There was no fire.  That allowed both occupants to survive.

No, not a miracle.  Just a properly designed fuel system.

  • Aaron

    I find it very interesting that the examples found here as “proof” are all turbine aircraft that run on jet fuel, as opposed to the much more volatile leaded gasoline that is used in piston aircraft. Your entire argument is unsubstantiated, to say the least. Allow me to give you some DATA, and not a cherry picked couple of youtube videos.

    Robinson has produced ~10600 helicopters (10000 as of Nov. 2011, plus an average of 50 per month).
    From the first NTSB entry in 1975 until today there have been:
    -1103 Robinson accident entries
    -Average of 29 accidents per year, 10.4% all Robinsons
    -115 contain “fire” in the report
    -Averages 3 fires per year, 10.4% of Robinson accidents result in a fire.

    Bell has produced 7300 206’s.
    From the first NTSB entry in 1964 until today there have been:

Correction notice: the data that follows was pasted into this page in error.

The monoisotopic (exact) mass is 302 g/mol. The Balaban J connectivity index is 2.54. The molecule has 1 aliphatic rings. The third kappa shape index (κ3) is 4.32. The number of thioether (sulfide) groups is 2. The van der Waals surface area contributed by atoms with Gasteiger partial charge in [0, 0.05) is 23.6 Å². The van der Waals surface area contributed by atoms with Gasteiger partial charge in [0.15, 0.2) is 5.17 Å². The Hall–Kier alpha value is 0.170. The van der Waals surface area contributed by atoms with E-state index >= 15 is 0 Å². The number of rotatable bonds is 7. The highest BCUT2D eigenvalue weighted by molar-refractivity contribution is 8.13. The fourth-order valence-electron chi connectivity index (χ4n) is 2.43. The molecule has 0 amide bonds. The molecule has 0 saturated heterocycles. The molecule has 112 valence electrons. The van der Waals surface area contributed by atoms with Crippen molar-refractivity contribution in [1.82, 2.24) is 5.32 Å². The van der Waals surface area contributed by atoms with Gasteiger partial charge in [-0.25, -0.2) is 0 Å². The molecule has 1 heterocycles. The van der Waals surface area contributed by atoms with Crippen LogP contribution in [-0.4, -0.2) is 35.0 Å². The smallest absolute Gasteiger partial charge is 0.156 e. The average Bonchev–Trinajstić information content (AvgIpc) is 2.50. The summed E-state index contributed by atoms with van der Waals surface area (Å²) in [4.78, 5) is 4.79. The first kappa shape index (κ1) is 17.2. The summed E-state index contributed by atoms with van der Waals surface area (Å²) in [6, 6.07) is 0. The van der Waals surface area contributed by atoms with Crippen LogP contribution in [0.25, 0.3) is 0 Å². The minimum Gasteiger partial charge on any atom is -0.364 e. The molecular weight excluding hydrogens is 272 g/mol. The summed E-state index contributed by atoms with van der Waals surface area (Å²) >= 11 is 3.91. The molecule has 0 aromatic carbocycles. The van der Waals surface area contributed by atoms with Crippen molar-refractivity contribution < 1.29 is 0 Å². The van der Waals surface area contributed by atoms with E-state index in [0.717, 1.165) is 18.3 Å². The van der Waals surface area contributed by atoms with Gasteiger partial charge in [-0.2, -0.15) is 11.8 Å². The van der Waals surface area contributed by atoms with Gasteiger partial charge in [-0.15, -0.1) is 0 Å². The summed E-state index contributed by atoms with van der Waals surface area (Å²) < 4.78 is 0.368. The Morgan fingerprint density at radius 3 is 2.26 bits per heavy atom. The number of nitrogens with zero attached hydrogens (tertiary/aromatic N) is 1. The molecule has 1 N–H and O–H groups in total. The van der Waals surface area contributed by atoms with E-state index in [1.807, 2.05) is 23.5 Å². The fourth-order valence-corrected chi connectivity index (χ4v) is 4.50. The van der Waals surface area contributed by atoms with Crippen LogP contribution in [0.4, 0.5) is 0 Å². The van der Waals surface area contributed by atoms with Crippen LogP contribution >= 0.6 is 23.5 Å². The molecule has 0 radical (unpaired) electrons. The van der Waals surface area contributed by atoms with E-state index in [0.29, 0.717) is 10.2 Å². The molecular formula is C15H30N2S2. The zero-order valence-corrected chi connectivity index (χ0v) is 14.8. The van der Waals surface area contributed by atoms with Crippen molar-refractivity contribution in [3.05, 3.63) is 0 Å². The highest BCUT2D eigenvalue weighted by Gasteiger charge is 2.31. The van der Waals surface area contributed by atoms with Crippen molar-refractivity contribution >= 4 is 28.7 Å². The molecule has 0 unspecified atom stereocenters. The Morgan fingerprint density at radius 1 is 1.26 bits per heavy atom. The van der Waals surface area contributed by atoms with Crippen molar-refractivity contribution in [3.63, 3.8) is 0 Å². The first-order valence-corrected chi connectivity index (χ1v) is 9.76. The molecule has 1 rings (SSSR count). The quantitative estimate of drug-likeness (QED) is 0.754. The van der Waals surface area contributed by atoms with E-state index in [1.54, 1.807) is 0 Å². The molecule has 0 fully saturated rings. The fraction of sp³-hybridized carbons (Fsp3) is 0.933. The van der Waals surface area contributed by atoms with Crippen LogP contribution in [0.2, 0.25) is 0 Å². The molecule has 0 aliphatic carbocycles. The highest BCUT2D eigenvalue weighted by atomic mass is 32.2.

-1526 accident entries
    -Average of 31 accidents per year, 20.9% of all 206’s
    -168 contain “fire” in the report
    -Averages 3.5 fires per year, 11% of Bell 206 accidents result in a fire.

    Even if you averaged the numbers and projected Robinson’s accident rate for the additional 11 years to compare to Bell, they would still only have 1422 accidents to Bell’s 1526, and 148 fires to Bell’s 168.

    There are 2745 Robinson helicopters with current registration in the US, of the 12200 in operation. That’s 22%. And yet, they only account for 115 of the 1428 helicopter fires, 8%.

    You are the “slip and fall” attorney of the aviation industry, Mr. Danko. You are the reason insurance rates and, thus, hourly operating costs are so outrageous for student pilots.

  • Mike Danko

    Thanks for the numbers Aaron.

    But the issue is not how many crashes involve post-crash fires, the issue is how many *otherwise survivable* crashes involve post-crash fires. So your data isn’t really all that relevant.

    There really is no question now but that no one should be burned in an otherwise survivable helicopter crash. See the discussion here =>

    So I’m not sure about the point you are trying to make.